Net Contents – Weight and Volume

All products sold to consumers, including soap and cosmetics, require the net contents to be placed on the label. In this post, we’re going to discuss how you measure the net contents and how it should be worded on the product label.

There are two different ways to measure products for sale – by volume and by weight.

Measuring by Volume

When a product is liquid (or at least pourable) it should be measured by volume. Products to be measured by volume include, for example, sprays, lotions, and perfume.

The units used for liquid products are by volume – how much space the product fills up. Volume measurements include:

  • fluid ounce
  • teaspoon
  • tablespoon
  • cup
  • pint
  • quart
  • milliliter
  • liter
  • cubic centimeter

While all these are valid volume measurements, the only ones that should be used on a label are fluid ounce (fl oz) and milliliter (ml).

Most containers – jars, bottles, tubes, etc – are sold based on their volume, such as a 2 oz jar or an 8 oz bottle. In that case, the jar or bottle will hold that many fluid ounces.

On the Label

On the label, the contents should be stated as __ fl oz ( __ ml).  For example: 4 fl oz (118 ml).  Place it on the front of the container, in the bottom 1/3 of the label.

There are 29.5735 ml in one fluid ounce.  When calculating the number of ml, don’t use decimal places; round down to the next whole number.

Measuring by Weight

When a product is solid or semi-solid, it should be measured by weight. Products to be measured by weight could include, for example, soap, massage oil, cream, whipped body butter or bath bombs. Weight measurements include:

  • avoirdupois ounce (that’s an ounce by weight)
  • pound
  • gram
  • kilogram

The correct measurements for a product label are only ounce (oz) and gram (g).

The oddity of ounces

While ounces by volume and ounces by weight are both called “ounces,” they only work out to be identical when measuring water. For water, 1 fluid ounce actually weighs one avoirdupois ounce; one cup (8 fluid ounces) of water really does weigh 8 ounces.  But there it ends.

Most things weigh more or less than water – they sink or they float. Consider whipped egg whites: 2 cups of egg whites (16 oz by volume) doesn’t weigh as much as a pound of butter (16 oz by weight). When it comes to soap and cosmetics, some products weigh more ounces (by weight) than the number of ounces by volume. For example, an 8 oz jar (by volume) will normally hold 10 – 12 ounces (by weight) of salt or sugar scrub,  but only 4 – 6 ounces of whipped body butter.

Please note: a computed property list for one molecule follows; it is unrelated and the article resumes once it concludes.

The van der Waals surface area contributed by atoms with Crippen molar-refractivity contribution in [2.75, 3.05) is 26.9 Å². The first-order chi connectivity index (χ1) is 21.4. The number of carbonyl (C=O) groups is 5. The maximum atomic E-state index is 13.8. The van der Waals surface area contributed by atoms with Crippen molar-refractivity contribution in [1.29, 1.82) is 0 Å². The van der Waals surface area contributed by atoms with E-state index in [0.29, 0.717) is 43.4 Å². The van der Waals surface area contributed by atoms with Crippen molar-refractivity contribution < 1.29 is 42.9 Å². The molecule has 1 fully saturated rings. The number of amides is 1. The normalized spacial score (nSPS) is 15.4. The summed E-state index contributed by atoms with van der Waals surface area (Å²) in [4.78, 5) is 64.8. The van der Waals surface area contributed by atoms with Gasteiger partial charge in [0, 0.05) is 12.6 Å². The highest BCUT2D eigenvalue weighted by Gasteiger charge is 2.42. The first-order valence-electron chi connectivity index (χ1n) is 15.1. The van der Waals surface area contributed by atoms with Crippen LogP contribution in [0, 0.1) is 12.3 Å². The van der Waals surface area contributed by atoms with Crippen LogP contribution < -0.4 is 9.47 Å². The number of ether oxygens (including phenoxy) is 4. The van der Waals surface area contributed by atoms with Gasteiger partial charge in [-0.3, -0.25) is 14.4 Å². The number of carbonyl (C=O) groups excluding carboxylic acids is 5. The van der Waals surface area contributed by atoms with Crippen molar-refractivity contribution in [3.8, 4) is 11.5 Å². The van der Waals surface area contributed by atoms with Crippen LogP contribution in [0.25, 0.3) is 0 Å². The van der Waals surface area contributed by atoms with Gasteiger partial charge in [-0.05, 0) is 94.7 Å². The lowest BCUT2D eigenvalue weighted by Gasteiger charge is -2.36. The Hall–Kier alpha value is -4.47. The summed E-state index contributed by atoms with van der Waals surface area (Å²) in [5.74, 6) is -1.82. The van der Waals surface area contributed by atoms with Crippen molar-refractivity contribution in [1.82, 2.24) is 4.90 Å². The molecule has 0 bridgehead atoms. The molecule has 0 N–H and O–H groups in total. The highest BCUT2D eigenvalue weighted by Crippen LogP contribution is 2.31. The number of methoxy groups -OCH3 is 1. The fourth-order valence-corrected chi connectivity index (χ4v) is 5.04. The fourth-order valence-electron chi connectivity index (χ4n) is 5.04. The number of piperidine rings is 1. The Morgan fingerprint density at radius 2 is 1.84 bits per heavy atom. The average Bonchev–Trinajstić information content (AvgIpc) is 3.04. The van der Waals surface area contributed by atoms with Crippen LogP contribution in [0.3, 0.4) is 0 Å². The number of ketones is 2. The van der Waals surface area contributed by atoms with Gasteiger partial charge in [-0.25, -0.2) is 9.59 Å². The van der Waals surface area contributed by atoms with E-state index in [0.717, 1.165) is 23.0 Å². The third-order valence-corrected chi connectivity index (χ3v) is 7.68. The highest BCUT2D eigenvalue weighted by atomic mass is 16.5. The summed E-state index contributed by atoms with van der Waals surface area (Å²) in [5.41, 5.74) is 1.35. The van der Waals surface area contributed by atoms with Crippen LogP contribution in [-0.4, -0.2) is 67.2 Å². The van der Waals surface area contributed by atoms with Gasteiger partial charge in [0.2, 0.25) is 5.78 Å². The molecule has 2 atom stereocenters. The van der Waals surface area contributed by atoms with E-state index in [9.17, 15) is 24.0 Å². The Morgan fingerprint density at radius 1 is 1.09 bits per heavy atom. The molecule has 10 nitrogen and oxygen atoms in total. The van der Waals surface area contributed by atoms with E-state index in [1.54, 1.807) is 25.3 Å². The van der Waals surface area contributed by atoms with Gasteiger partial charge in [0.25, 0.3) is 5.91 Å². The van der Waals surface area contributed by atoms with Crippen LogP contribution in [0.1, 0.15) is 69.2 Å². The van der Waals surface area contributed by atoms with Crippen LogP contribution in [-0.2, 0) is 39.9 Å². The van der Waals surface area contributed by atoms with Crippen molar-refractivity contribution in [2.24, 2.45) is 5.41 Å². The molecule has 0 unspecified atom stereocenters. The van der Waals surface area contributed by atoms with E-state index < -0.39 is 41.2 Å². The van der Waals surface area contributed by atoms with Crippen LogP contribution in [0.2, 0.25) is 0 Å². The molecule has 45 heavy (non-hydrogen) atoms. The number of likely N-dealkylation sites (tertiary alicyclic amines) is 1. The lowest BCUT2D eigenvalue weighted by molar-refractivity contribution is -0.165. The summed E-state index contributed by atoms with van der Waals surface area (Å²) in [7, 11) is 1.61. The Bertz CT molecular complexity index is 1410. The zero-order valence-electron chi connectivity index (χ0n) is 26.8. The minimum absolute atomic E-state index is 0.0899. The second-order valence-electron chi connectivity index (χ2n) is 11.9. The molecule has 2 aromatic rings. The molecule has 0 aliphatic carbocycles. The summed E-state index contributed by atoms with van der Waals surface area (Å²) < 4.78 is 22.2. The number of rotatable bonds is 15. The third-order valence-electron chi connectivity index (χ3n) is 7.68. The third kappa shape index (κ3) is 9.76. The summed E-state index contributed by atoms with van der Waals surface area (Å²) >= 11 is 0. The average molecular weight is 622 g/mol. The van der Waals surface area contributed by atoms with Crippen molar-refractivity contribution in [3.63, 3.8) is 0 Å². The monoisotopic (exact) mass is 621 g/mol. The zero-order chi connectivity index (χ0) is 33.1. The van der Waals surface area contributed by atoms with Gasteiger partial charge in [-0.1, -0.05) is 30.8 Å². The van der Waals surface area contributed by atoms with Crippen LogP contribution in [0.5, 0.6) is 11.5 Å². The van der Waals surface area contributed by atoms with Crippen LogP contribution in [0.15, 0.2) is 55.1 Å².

For solid or semi-solid products, it is important to actually weigh the amount of product that will fit in the container and put that amount in the net contents. You may be surprised!

On the Label

On the label, the contents should be stated as “Net weight __ oz ( __ g)”. You can also use “wt” instead of “weight”. For example: Net Weight 4 oz (113 g). Note that the words “Net Weight” or “net wt” are required on products labeled by weight. Place it on the front of the container, in the bottom 1/3 of the label.

There are 28.3495 grams in one avoirdupois ounce. When calculating, don’t use decimals; round down to the next whole number.

Why is it Important?

One of the most inspected, checked and important pieces of information on the label is the statement of the net contents. It tells the consumer how much of the product they are going to get.

By correctly stating the net contents you are correctly informing the consumer and they can make an educated decision about the value of the product.

Incorrectly stating the net contents not only could upset the consumer, it could also be considered “false and misleading” — something that government agencies and inspectors don’t like very much at all.

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30 responses to “Net Contents – Weight and Volume”

  1. Lena

    Hi Marie Gale, thank you for the article.
    I have a question: a mistake has crept into a print file and I need to know whether it still can be sold in the US:
    It mentiond Net X oz.
    The Wt. has been ommitted by mistake.

    1. Marie Gale

      I can’t say how the FDA might react in this case. I can say that I’ve never seen a recall order for something like this; it would be most likely that you’d be warned and told to correct it.

  2. Nice content. Very informative! I agree that net contents need to be correct in labeling.

  3. Hey! not sure if this is posted or emailed, but i am wondering if i can ask a few questions about calculating oils for a product